where
${R}_{0}$ is the activity at
$t=0$ . This equation shows exponential decay of radioactive nuclei. For example, if a source originally has a 1.00-mCi activity, it declines to 0.500 mCi in one half-life, to 0.250 mCi in two half-lives, to 0.125 mCi in three half-lives, and so on. For times other than whole half-lives, the equation
$R={R}_{0}{e}^{-\mathrm{\lambda t}}$ must be used to find
$R$ .
Phet explorations: alpha decay
Watch alpha particles escape from a polonium nucleus, causing radioactive alpha decay. See how random decay times relate to the half life.
Test prep for ap courses
A radioactive sample has N atoms initially. After 3 half-lives have elapsed, how many atoms remain?
When
${}_{84}{}^{215}\text{P}\text{o}$ decays, the product is
${}_{82}{}^{211}\text{P}\text{b.}$ The half-life of this decay process is 1.78 ms. If the initial sample contains 3.4 x 10
^{17} parent nuclei, how many are remaining after 35 ms have elapsed? What kind of decay process is this (alpha, beta, or gamma)?
This must be alpha decay since 4 nucleons (2 positive charges) are lost from the parent nucleus. The number remaining is found from:
Half-life
${t}_{1/2}$ is the time in which there is a 50% chance that a nucleus will decay. The number of nuclei
$N$ as a function of time is
$N={N}_{0}{e}^{-\mathrm{\lambda t}},$
where
${N}_{0}$ is the number present at
$t=0$ , and
$\lambda $ is the decay constant, related to the half-life by
$\lambda =\frac{0\text{.}\text{693}}{{t}_{1/2}}.$
One of the applications of radioactive decay is radioactive dating, in which the age of a material is determined by the amount of radioactive decay that occurs. The rate of decay is called the activity
$R$ :
$R=\frac{\text{\Delta}N}{\text{\Delta}t}.$
The SI unit for
$R$ is the becquerel (Bq), defined by
$\text{1 Bq}=\text{1 decay/s.}$
$R$ is also expressed in terms of curies (Ci), where
The activity
$R$ of a source is related to
$N$ and
${t}_{1/2}$ by
$R=\frac{0\text{.}\text{693}N}{{t}_{1/2}}.$
Since
$N$ has an exponential behavior as in the equation
$N={N}_{0}{e}^{-\mathrm{\lambda t}}$ , the activity also has an exponential behavior, given by
$R={R}_{0}{e}^{-\mathrm{\lambda t}},$
where
${R}_{0}$ is the activity at
$t=0$ .
Conceptual questions
In a
$3\times {\text{10}}^{9}$ -year-old rock that originally contained some
${}^{\text{238}}\text{U}$ , which has a half-life of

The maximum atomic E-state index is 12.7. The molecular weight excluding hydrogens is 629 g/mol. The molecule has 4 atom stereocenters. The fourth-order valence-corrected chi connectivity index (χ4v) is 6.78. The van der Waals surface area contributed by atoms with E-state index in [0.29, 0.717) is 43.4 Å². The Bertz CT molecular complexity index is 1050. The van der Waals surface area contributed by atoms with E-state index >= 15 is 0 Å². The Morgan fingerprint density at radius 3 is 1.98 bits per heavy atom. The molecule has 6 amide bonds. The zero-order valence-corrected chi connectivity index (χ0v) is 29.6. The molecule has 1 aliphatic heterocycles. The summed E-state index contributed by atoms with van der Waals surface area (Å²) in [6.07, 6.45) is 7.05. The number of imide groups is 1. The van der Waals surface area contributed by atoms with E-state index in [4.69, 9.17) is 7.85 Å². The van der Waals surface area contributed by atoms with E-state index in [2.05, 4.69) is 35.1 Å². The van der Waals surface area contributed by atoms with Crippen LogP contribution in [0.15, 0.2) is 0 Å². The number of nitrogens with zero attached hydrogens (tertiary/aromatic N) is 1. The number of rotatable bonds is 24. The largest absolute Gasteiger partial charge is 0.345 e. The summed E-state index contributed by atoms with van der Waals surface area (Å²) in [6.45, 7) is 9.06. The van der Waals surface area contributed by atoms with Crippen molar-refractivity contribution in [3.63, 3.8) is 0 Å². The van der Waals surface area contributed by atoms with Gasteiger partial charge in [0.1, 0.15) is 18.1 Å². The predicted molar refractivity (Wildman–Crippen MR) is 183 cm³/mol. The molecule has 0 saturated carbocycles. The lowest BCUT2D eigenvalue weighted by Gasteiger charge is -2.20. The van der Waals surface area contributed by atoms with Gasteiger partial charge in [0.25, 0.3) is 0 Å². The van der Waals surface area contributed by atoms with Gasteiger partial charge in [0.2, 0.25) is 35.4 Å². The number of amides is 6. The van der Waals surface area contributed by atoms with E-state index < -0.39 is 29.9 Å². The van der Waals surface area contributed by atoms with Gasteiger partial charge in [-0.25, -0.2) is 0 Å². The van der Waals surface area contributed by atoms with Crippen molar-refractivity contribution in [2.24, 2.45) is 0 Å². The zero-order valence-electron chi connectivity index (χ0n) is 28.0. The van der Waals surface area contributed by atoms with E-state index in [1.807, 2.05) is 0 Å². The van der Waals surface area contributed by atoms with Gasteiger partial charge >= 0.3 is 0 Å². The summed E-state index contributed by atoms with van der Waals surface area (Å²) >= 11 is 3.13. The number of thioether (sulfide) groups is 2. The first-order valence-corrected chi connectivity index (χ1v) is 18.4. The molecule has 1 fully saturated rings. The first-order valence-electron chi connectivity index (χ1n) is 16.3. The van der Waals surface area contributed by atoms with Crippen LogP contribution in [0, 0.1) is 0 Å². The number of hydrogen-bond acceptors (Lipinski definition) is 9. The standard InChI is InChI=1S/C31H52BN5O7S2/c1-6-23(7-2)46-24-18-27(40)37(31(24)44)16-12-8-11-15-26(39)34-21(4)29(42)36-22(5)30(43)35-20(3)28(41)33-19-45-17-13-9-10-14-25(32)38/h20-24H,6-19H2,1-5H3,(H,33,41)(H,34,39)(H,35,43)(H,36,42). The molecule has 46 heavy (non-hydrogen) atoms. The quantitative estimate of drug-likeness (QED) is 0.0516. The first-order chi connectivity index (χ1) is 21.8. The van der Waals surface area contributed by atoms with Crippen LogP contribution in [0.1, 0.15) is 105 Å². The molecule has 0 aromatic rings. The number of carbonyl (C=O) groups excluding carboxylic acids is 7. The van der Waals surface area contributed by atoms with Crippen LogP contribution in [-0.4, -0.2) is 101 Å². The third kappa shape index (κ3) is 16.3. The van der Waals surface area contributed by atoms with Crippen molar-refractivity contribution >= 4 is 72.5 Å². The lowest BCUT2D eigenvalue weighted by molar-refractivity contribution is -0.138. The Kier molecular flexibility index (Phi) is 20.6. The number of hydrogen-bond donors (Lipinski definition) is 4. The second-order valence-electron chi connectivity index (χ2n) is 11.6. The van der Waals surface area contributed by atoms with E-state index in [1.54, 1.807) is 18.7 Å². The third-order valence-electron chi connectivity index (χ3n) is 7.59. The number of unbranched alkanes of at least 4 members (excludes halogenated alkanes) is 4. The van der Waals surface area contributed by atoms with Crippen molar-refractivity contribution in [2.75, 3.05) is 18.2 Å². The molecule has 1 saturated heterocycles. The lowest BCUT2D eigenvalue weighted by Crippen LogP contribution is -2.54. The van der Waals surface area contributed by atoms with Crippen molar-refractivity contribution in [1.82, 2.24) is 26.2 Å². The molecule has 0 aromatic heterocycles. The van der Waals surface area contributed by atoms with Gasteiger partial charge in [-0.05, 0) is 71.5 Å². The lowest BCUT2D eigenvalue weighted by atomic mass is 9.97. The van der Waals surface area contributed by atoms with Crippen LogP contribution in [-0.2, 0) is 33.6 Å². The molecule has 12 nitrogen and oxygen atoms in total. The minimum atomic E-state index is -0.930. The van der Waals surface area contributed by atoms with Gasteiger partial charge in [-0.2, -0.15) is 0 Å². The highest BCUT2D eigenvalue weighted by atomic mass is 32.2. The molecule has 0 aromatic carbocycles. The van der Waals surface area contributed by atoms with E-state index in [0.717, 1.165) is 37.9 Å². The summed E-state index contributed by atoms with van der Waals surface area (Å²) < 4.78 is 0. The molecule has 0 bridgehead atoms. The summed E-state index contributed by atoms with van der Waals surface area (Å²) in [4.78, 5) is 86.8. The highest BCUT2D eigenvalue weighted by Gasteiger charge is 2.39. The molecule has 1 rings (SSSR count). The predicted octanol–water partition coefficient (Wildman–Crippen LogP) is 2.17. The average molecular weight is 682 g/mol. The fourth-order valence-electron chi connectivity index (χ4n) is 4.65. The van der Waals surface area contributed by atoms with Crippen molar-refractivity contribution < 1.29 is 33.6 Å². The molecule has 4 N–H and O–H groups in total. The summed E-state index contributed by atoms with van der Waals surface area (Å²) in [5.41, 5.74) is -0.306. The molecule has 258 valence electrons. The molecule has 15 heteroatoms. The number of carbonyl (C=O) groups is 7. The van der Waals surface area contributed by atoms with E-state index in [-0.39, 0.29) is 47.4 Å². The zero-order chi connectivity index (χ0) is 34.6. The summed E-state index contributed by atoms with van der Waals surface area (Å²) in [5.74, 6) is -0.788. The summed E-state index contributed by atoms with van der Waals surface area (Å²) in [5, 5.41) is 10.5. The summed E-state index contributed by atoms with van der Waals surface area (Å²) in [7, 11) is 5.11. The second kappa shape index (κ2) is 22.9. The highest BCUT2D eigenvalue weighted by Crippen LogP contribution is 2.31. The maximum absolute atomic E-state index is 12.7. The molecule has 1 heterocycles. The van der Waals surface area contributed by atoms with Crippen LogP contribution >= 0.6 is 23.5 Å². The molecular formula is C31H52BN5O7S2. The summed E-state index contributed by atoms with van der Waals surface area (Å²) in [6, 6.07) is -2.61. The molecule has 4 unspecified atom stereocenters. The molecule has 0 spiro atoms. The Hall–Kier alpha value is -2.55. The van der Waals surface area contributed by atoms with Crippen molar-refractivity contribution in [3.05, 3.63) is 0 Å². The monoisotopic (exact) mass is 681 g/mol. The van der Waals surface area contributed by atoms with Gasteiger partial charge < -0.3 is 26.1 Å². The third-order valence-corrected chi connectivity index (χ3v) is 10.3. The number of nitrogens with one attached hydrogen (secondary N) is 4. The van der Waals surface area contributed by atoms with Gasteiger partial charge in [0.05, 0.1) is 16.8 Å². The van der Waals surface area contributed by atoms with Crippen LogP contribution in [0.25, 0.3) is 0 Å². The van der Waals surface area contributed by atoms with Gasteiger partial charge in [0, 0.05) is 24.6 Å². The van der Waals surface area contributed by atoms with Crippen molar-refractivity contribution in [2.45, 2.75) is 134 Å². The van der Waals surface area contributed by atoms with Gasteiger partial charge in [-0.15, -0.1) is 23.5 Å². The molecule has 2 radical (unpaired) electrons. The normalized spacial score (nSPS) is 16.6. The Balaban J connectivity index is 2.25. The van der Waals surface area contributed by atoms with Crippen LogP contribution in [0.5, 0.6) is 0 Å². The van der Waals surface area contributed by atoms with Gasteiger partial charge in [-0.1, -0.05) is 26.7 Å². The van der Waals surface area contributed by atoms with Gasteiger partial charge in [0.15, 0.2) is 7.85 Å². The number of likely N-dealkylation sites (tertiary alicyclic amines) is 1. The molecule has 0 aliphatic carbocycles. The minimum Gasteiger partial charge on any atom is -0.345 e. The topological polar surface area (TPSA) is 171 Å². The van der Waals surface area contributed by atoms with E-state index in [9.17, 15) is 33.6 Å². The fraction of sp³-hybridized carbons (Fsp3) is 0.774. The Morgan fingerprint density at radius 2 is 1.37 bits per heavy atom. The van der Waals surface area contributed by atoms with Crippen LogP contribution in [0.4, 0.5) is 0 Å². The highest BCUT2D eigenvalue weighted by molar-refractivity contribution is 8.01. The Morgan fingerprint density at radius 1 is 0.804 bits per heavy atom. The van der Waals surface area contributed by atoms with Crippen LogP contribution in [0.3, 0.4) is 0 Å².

$4.5\times {\text{10}}^{9}$ years, we expect to find some
${}^{\text{238}}\text{U}$ remaining in it. Why are
${}^{\text{226}}\text{Ra}$ ,
${}^{\text{222}}\text{Rn}$ , and
${}^{\text{210}}\text{Po}$ also found in such a rock, even though they have much shorter half-lives (1600 years, 3.8 days, and 138 days, respectively)?
Does the number of radioactive nuclei in a sample decrease to
exactly half its original value in one half-life? Explain in terms of the statistical nature of radioactive decay.
Radioactivity depends on the nucleus and not the atom or its chemical state. Why, then, is one kilogram of uranium more radioactive than one kilogram of uranium hexafluoride?
Spontaneous radioactive decay occurs only when the decay products have less mass than the parent, and it tends to produce a daughter that is more stable than the parent. Explain how this is related to the fact that more tightly bound nuclei are more stable. (Consider the binding energy per nucleon.)
the same behavior thru the prism out or in water bud abbot
Ju
If this will experimented with a hollow(vaccum) prism in water then what will be result ?
Anurag
What was the previous far point of a patient who had laser correction that reduced the power of her eye by 7.00 D, producing a normal distant vision power of 50.0 D for her?
What is the far point of a person whose eyes have a relaxed power of 50.5 D?
Jaydie
What is the far point of a person whose eyes have a relaxed power of 50.5 D?
Jaydie
A young woman with normal distant vision has a 10.0% ability to accommodate (that is, increase) the power of her eyes. What is the closest object she can see clearly?
Jaydie
29/20 ? maybes
Ju
In what ways does physics affect the society both positively or negatively
Propose a force standard different from the example of a stretched spring discussed in the text. Your standard must be capable of producing the same force repeatedly.